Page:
Diehard AFC Leopards fan resorts to ‘mjengo’ to eke a living
The phrase desperate times call for desperate measures, was coined by Greek physician and philosopher Hippocrates.
This is a phrase that aptly befits the wretched lives of some of the country’s sportsmen and women who have been undertaking odd jobs outside their careers to put food on the table for their families at a period when the country is being ravaged by the vagaries of Covid-19.
One of those whose lifestyle has been affected is Macklyne Keya Chibole who has literally taken the bull by its horns, the scourge notwithstanding.
She is not choosy; she can plaster, carry sand and cement and mix it and even crack stones in a domain that is considered for the toughest in the society.
Macklyne, a diehard AFC Leopards fan, is one of the increasing number of women thronging the construction sites, commonly referred to as mjengo.
Unapologetically, she has taken up this unlikely job that is mostly the preserve of men for the last three years, for starters, carrying a begging bowl is something she detests. “What can I do now?” she poses during an interview with People Sport.
“This is my business, my linework and I respect it since it helps me put food on the table,” Macklyne said in a tete-a-tete with this journalist at her home in Malaa area on Kangundo Road, Machakos County.
For starters, a house help job and later a stint in the hospitality industry were her first jobs before venturing fully into mjengo.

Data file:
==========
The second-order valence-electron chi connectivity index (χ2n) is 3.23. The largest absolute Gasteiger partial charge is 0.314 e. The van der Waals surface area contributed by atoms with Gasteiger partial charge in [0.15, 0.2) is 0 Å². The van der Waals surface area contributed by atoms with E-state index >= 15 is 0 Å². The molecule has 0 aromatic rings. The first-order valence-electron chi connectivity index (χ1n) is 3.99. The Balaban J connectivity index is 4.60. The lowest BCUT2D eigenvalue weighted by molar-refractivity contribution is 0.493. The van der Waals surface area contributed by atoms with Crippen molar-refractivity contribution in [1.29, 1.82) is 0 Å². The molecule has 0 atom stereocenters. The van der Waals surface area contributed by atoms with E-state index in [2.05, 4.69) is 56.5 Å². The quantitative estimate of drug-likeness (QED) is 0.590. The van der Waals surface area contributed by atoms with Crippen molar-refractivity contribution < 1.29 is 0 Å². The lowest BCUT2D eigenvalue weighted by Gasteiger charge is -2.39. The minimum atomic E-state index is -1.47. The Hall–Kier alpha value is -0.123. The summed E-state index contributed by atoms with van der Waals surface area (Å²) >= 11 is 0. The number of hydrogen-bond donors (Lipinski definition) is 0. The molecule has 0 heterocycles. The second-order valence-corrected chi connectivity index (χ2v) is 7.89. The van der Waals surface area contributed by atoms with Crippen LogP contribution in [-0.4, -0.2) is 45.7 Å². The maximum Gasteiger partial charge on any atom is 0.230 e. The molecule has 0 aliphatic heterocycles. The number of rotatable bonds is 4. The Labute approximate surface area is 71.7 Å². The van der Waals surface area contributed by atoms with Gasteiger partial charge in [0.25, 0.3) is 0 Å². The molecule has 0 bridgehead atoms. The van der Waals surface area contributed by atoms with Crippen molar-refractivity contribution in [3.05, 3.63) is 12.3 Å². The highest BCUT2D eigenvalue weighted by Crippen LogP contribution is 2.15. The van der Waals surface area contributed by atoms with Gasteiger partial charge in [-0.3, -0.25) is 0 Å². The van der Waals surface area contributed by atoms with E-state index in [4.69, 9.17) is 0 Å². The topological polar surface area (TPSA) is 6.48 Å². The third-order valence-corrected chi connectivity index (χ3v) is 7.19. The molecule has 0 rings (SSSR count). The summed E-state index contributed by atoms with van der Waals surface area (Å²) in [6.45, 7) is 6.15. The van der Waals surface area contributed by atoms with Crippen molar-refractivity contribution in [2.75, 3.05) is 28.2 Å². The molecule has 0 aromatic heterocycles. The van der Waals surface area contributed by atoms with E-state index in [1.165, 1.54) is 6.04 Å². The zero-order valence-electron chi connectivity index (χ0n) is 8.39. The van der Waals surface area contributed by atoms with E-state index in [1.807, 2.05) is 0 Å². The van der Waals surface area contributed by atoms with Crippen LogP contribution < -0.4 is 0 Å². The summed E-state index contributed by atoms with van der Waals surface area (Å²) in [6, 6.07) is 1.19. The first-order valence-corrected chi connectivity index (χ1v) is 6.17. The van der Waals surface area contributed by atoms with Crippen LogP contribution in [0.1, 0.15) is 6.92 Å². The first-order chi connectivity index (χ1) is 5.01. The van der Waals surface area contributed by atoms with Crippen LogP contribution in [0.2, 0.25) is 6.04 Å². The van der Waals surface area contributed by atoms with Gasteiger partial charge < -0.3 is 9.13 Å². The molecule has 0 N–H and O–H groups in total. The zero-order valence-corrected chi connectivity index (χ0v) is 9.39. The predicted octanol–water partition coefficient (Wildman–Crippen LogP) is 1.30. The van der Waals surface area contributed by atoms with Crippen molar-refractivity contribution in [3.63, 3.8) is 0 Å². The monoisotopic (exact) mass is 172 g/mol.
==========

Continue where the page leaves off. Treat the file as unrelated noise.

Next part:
“House help job was not working for me back in 2015, so I simply walked out.
I tried to work in the hotel industry and that too was not working to my favour and that is how I ended up in mjengo,” says Macklyne who rarely misses matches involving AFC Leopards.
Perhaps unbeknown to many, Macklyne is a fully registered member of the 12-time Kenyan champions, a club she has passionately supported actively since 2015.
“I love the club and I support it with my contributions. I never used to miss our matches before the Covid -19 came which meant they had to be played behind closed doors.
Football is not the same anymore because, without fans, the team lacks the 12th catalyst that is very important to win matches,’’ observes the club’s Embakasi branch member.
Born in Butere, Mumias County 34-years ago, the last born in a family of eight - six girls and two boys - Macklyne’s dream just like any other child was to attain the highest level of education and secure a well-paying job thereafter.